SLIGHTLY more than a year ago, Singapore Prime Minister Lee Hsien Loong boarded a Malaysia Airlines flight to KL International Airport for his annual consultation with Datuk Seri Najib Tun Razak in Putrajaya – an act seen by Malaysia as Lee’s support to a country still in shock over the MH370 incident.
Lee and Najib have always gotten along well. When Singapore’s first prime minister Lee Kuan Yew passed away in March, Najib was there to pay his last respects to Hsien Loong’s father.
Singapore appreciated this. The close relations between the two leaders have made bilateral issues at hand a little bit easier to handle in recent years.
The two leaders meet again tomorrow for their sixth annual consultations.
One year is a long time and many issues, old and new, have either reported progress or cropped up along the way.
For example, the Forest City project, which involves major land reclamation work and aims to build luxury homes on man-made islands off southern Johor, has reportedly sparked environmental concerns and fears among local fishermen about their livelihood.
Lee has personally written to Najib asking for clarification on the project last year, after two third-person notes from Singapore on the matter were sent to the Foreign Ministry.
Another letter was handed to Minister in the Prime Minister’s Department Datuk Seri Wahid Omar when he was in Singapore for a bilateral meeting.
The Star reported the Department of Environment approved the Forest City project’s detailed environmental impact assessment in January.
It is understood the EIA report has been submitted to Singapore but the republic has yet to respond until now.
Another issue that Singapore was unhappy about was the announcement of the RM20 vehicle entry permit via the Causeway and Second Link Expressway from Aug 1.
Officials said that Singapore, in implementing any new move involving Malaysia, would normally inform the Federal Government before hand.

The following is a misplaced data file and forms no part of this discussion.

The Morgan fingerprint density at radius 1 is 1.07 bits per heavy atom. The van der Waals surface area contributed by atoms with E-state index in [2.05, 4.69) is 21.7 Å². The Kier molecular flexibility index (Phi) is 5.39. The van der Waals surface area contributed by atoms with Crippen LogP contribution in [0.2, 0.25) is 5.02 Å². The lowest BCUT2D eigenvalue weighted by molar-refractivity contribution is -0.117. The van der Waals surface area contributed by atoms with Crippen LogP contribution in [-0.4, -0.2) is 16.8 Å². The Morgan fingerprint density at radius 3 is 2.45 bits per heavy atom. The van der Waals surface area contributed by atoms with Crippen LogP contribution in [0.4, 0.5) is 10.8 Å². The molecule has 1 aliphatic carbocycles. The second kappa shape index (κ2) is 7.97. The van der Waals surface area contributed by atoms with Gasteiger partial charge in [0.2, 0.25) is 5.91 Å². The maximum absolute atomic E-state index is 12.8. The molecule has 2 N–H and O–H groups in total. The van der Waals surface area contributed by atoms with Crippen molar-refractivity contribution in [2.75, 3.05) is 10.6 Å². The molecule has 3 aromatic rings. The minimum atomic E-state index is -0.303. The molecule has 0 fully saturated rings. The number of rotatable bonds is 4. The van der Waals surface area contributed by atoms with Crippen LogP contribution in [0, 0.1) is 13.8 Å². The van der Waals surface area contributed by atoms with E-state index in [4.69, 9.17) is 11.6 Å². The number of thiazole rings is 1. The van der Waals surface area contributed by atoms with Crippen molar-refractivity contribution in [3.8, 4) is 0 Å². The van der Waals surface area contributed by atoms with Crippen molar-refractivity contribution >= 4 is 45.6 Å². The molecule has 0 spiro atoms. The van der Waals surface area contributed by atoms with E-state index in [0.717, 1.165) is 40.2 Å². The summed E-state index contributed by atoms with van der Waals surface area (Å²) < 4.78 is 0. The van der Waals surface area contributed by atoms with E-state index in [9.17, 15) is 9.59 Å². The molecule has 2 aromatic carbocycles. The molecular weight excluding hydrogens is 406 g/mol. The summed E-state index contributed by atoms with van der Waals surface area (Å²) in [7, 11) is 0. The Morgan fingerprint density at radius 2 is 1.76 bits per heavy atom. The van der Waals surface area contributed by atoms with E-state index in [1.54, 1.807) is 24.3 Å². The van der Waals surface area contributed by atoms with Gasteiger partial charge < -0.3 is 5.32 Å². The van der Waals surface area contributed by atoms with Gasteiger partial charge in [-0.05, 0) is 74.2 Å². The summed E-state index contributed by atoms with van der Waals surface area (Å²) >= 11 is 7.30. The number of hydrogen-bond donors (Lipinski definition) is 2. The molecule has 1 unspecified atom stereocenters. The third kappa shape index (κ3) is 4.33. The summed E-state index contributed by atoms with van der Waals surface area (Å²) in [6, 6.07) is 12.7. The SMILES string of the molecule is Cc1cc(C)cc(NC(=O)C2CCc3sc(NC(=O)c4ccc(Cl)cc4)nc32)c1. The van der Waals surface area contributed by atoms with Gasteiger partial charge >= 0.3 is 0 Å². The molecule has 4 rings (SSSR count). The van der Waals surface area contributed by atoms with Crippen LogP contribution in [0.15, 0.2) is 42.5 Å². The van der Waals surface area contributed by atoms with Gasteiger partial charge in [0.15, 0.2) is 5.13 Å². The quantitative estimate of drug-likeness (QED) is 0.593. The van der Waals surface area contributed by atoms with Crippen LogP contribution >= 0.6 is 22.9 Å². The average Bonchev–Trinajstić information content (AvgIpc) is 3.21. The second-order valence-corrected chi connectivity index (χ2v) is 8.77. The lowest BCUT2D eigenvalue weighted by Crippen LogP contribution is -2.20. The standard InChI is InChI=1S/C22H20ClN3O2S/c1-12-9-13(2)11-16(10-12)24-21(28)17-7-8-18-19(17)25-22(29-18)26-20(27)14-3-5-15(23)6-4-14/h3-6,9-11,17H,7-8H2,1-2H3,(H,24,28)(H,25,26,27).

“In the VEP case, they just wanted to know first before any announcement is made. They want us to reciprocate the way they do things involving Malaysia,” said an official.
Still high on the agenda of the leaders’ meeting would be the High Speed Rail (HSR) project and Rapid Transit System (RTS) link between Johor Baru and Singapore.
The HSR will reportedly cost RM40bil and cut rail travel time between Kuala Lumpur and Singapore from six hours to just 90 minutes.
The 330km rail line is expected to be completed by 2020 and will connect two terminus stations (Kuala Lumpur and Singapore) via five transit stops spread out across Negri Sembilan, Malacca and Johor.
In their last meeting, the leaders had announced Bandar Malaysia in Sungai Besi as the site for the country’s terminal for the HSR.
On the RTS, Wahid had said in April that an announcement would be made during the leaders’ meeting, once both parties had agreed to it.
“Talks between Malaysia and Singapore on the RTS link are still ongoing, including feasibility studies by relevant agencies in both countries,” Wahid had said.
Wahid said among the aspects involved in the studies include the project’s viability and its impact on both countries, congestion level at the Causeway and ridership of the transportation mode.
“We hope both Malaysia and Singapore will complete the studies and be able to present our findings to the respective prime ministers before the meeting.
“The final outcome whether the RTS trains will run above ground (grate) or via undersea tunnel will all depend on the recommendations of the two governments involved as well as costing,” he said.
Johor Baru and Woodlands in Singapore are linked by the 1.056km Johor Causeway completed in 1932. Between 80,000 and 100,000 vehicles use it daily.
The 1.9km long Second Link is a dual three-lane carriageway linking Tanjung Kupang to Tuas in Singapore.
What both countries need is to have the most efficient and cost-effective transport system to benefit them both.
It will be also interesting to see if Singapore, at this meeting, would respond to Najib’s proposal to build a friendship bridge to replace the Causeway, as a long-term initiative to enhance connectivity.
Lee has not officially responded to Najib’s proposal. Malaysia is keen as the congestion at the two links is getting acute especially during the weekends and public holidays.
It will be interesting if Lee will respond to Malaysia’s idea at this consultation.